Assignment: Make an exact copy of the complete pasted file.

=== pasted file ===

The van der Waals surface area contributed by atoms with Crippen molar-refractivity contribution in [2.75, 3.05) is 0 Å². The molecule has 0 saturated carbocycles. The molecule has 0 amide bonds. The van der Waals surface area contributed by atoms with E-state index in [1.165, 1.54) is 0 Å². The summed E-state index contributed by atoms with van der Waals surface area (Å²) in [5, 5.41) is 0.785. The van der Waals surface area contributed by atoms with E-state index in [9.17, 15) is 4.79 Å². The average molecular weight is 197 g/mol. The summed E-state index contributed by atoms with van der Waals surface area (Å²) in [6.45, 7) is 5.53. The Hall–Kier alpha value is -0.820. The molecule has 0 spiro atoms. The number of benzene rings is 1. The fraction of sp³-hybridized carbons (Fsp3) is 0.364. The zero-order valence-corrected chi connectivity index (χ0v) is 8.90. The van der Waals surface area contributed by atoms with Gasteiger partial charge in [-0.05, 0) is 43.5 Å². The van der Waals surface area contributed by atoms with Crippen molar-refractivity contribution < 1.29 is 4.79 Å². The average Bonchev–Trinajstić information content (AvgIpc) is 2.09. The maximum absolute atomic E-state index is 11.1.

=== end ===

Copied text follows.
The van der Waals surface area contributed by atoms with Crippen molar-refractivity contribution in [2.75, 3.05) is 0 Å². The molecule has 0 saturated carbocycles. The molecule has 0 amide bonds. The van der Waals surface area contributed by atoms with E-state index in [1.165, 1.54) is 0 Å². The summed E-state index contributed by atoms with van der Waals surface area (Å²) in [5, 5.41) is 0.785. The van der Waals surface area contributed by atoms with E-state index in [9.17, 15) is 4.79 Å². The average molecular weight is 197 g/mol. The summed E-state index contributed by atoms with van der Waals surface area (Å²) in [6.45, 7) is 5.53. The Hall–Kier alpha value is -0.820. The molecule has 0 spiro atoms. The number of benzene rings is 1. The fraction of sp³-hybridized carbons (Fsp3) is 0.364. The zero-order valence-corrected chi connectivity index (χ0v) is 8.90. The van der Waals surface area contributed by atoms with Gasteiger partial charge in [-0.05, 0) is 43.5 Å². The van der Waals surface area contributed by atoms with Crippen molar-refractivity contribution < 1.29 is 4.79 Å². The average Bonchev–Trinajstić information content (AvgIpc) is 2.09. The maximum absolute atomic E-state index is 11.1.